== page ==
I've probably bored all of you to death as I exhort you NOT to make first size clothes, but probably, like me, you can't resist, and then you may regret it afterwards. In my last post, I wrote about making baby dresses for my newest grand-daughter, and how some of them were too small from day one. In this post, I'll continue on the same theme a bit, but with a few other baby clothes. They are all easy to make. I'll give you some ideas about free patterns that work for a small baby (though not that small!)
I haven't had to make baby clothes for a couple of years now, so it's nice to have a baby to make things for again.
Unfortunately, I don't often enough heed my own advice. A few months ago, I urged readers NOT to make first size baby clothes for a baby shower. Suffice it to say, I ignored that advice. But - I repeat - don't make first size clothes for babies!!! See my earlier post .
Above is two-week old Ada - in a size 3-6 months dress!
In this post, I'll review some of the baby dresses I've made for Ada from free patterns, and show you my tips (and my mistakes).
In my last post, I wrote about some shorts I'd made this summer for my grand-daughters, using the Craft Passion Kids Shorts pattern. Nice though it is, the shorts from that pattern hadn't entirely worked to my satisfaction. I think the pattern probably works better for boys.
In fact, Jane completely rejected her pair. And normally, she loves the clothes I make her. So I thought I'd have another go, making something she would think a little bit more feminine. (She wasn't supposed to be a pink, frilly girl. But her childminder has several daughters older than Jane, and I think the girliness of these older girls has caught her imagination.)
Well, she looks happy enough with this outfit - and did actually agree to wear it for an outing to Ham House. I'd used a different shorts pattern this time, and I think these shorts do seem a better fit. To find out more about these shorts and the top she's wearing with them, read on.
I made these shorts for Fleur over two years ago, when she was about 18 months old. I loved the pattern I used, Summer Shorts by Caila Made (and recommend the pattern and tutorial). It's basically an Age 2 pattern, although it is suggested that you can try printing it bigger or small for different sizes within reason.
However, all my grand-daughters are growing! Where did the last 2 years go? So I thought I should do some research on alternative free patterns for shorts. The first one I came across seemed perfect, size wise, so I launched into making new shorts for the girls. In this post, I'll tell you about my experiences with the Craft Passion Kids Shorts pattern, in size 3 and size 7. In the end, I think this pattern probably works better for boys than for girls, but the pattern and tutorial are offered free, and are straightforward to make up, so I still think they are worth a look. So read on to find out about my experience with this pattern.
Recently, I made a number of pairs of shorts using the Craft Passion kid shorts pattern. It is only made in sizes age 3 and age 7 (and the author says the sizes may be small, as they are for an Asian sized child). I decided the age 7 would probably work for Fleur. She's only 3 and three-quarters, but very tall for her age, and mostly wearing age 5-6 clothes. So if an Asian size 7 would come up small, that would probably be OK. Rose is 2 and a half, but I figured the age 3 would work for her. But what to do about Jane, who is 3 and a half, and now starting to grow into size 4-5 clothes? I decided a bit of interpolation would be needed. It doesn't usually work to just take an even amount off, or add an even amount on all the way round a pattern. In this post, I'll show you how I did it, in case you have a pattern you need to alter size-wise. Here is the first pair of shorts made from the size 7 pattern.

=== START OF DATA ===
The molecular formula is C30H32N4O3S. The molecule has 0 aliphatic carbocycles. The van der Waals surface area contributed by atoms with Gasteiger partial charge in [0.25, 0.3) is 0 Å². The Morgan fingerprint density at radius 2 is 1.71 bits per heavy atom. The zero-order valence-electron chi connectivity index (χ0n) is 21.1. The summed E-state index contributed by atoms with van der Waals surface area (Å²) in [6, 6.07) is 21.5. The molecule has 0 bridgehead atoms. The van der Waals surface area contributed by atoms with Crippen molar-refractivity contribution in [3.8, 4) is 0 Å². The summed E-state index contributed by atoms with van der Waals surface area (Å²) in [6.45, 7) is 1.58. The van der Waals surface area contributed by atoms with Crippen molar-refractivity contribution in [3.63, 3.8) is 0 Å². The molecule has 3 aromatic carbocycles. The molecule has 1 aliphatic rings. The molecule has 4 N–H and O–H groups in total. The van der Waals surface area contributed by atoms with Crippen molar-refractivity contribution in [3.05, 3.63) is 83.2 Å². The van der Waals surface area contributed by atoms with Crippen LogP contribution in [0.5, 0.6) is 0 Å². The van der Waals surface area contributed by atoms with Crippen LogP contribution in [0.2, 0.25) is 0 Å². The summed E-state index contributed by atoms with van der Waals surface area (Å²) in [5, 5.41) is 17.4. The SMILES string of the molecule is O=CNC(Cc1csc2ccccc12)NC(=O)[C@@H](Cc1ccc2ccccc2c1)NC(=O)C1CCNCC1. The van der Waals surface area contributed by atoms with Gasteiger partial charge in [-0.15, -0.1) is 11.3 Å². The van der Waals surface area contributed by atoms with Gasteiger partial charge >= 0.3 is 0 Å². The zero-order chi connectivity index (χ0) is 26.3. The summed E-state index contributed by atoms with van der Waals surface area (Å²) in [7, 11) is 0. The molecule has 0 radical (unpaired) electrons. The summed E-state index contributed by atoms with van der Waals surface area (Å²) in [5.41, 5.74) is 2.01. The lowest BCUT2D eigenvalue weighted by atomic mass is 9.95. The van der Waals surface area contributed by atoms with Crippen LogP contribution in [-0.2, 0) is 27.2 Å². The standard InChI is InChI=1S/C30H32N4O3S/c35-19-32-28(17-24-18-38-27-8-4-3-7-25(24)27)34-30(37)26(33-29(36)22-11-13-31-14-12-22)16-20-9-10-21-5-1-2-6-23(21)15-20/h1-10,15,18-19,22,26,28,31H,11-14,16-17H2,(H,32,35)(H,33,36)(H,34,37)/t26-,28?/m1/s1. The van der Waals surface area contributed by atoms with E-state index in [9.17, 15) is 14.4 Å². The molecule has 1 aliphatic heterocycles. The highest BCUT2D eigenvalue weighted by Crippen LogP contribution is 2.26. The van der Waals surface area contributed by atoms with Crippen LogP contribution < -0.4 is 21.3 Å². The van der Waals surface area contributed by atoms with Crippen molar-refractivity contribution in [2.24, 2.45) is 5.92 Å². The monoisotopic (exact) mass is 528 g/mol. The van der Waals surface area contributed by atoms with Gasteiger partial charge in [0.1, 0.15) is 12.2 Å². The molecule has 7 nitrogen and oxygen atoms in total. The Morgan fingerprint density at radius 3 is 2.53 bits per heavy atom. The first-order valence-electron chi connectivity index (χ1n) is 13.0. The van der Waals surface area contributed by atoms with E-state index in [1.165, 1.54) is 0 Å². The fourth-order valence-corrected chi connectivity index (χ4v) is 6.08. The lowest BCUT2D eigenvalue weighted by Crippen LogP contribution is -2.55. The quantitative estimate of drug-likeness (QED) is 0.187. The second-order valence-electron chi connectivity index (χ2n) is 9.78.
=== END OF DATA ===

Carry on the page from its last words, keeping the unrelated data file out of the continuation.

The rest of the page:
I've previously posted about baby bibs and aprons, and aprons for toddlers, but I realised the other day there is still a need for aprons for the girls now they are older. The occasion was a teatime snack for Jane. We'd found some huge, delicious ripe cherries on sale at a price that did not require us to take out a fresh mortgage, so of course we bought lots. And Jane was offered some for her snack. As soon as I started splitting them to take the stones out, I could see a problem looming. These were really juicy black cherries. Jane (aged 3) refused to take off her pretty dress (too cold) and initially refused to wear any of the aprons I found in her Mum's drawer. One was her sister's, one was too small, one was Mummy's - well, eventually I got her to wear Mummy's, having checked Mummy didn't mind. (Of course she didn't.) But it WAS far too big for her. So the next day, I looked out the instructions and pattern measurements that I'd used before, free from John Lewis. See the earlier post. And in my stash I found this sturdy cotton fabric, with a great jungle animals print, which had just been waiting for the right project.
I wanted to make it pretty mess-proof for just such a future occasion, so I made it double layered. I had the spotty brown linen material left over from earlier projects, and the jungle print for fun. I more or less followed the John Lewis instructions, except as mentioned below. Oh, and I didn't bother with the pocket suggested. I had to join the spotty material (which was to be the lining) down a centre seam, as I only had a long thin piece left. It was also a little bit shorter than I wanted, by a couple of inches. So I cut the jungle print 4 inches longer, and joined the bottom seam first, pressing it up so that the lining also had a 'hem' of the jungle print.